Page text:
Featured photo: Oakmont is a penal design, with acres of sand and fields of dense rough awaiting wayward little white spheres. (Photo: USGA)

As the assembled golfers take on Oakmont Country Club for completion of the first round and beginning of the second round today at the U.S. Open, they will all know there are two keys to scoring well at the legendary major championship layout that has a reputation for exacting severe penalties on the smallest of errors.

The winner will invariably have driven the ball straight and putted well, two qualities demanded at every U.S. Open, but no more than at the western Pennsylvania layout.

Oakmont is a penal design — acres of sand and fields of dense rough await wayward little white spheres. H.C. Fownes’ design is one of the toughest — if not the toughest — in the world.

Read More: The History of Oakmont Country Club 

The fiendish greens eagerly anticipate all shots, good and bad, with the intent to wreak havoc. The key to minimizing the damage the putting surfaces can do it is to hit approach shots close and to the correct side of the hole. No big secret, that’s the path to success on any layout with tricky greens.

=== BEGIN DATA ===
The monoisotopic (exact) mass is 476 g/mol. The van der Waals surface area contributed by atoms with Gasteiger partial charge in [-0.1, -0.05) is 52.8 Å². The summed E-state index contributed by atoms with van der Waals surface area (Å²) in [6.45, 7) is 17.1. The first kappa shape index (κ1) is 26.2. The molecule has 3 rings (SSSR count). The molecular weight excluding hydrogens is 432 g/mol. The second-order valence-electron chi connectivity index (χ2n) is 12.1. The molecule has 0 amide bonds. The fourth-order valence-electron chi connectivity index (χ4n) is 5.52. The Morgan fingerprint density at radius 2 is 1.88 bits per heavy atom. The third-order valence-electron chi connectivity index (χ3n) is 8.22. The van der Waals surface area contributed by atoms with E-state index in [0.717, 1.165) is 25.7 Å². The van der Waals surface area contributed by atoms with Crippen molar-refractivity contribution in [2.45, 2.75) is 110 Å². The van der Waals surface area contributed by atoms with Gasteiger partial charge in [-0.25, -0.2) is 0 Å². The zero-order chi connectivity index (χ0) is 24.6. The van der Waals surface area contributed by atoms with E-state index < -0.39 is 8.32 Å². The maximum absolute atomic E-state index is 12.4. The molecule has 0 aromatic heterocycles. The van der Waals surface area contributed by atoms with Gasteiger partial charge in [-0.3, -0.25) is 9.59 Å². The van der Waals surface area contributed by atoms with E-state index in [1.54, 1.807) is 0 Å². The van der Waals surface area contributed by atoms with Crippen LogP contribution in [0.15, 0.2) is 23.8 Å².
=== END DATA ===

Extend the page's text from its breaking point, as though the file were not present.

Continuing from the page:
So who will be the best at it is the question. So let’s look at this analytically, sort of.

Everyone is going to miss greens at Oakmont, some off the tee and some on the approach. Up-and-downs are the key.

Wading into the statistics on the PGA Tour website is to get lost in a cornucopia of information that might just be a small step above useless when trying to figure who has the best chance Oakmont.

For instance, David Toms is the most successful out of greenside bunkers and Chris Kirk the most accurate with approaches from 100 to 125 yards. They will not win the U.S. Open.

Aaron Baddeley has the highest one-putt percentage. Retief Goosen leads the tour in 3-putt avoidance, but Luke Donald is tops at 3-putt avoidance in the second round. Think any of them have a chance?

Oakmont has produced notable U.S. Open winners — Ben Hogan, Jack Nicklaus, Tommy Armour, but it has also been the place where Larry Nelson and Angel Cabrera lifted the trophy. Ernie Els’ first victory in the U.S. was at the 1994 U.S. Open at Oakmont.

So who is going to win the 116th U.S. Open? I have two players in my mind that I think can be a wife-hugging, baby-kissing fool come Father’s Day Sunday evening.

Jason Day: The man, ranked No. 1 in the world, can get the ball in the hole and that’s what it’s all about. This is a tournament about pars, not birdies. With three wins this year, Day shows no sign of slowing down, plus he has two small children, a bonus for TV.

Bernd Wiesberger: His name popped up a few times in the PGA Tour statistics that would seem to have bearing in handling Oakmont. So why not the 30-year-old Austrian?

For a non-American perspective, I also hit up Tim Southwell at the English online magazine, GolfPunk.com. He’s going with Kevin Kisner, an American.

“Not a big hitter but very accurate, which will be needed at Oakmont,” he wrote in a message.

There is one caveat that Southwell added about his choice.

“I pick him every major,” he said.

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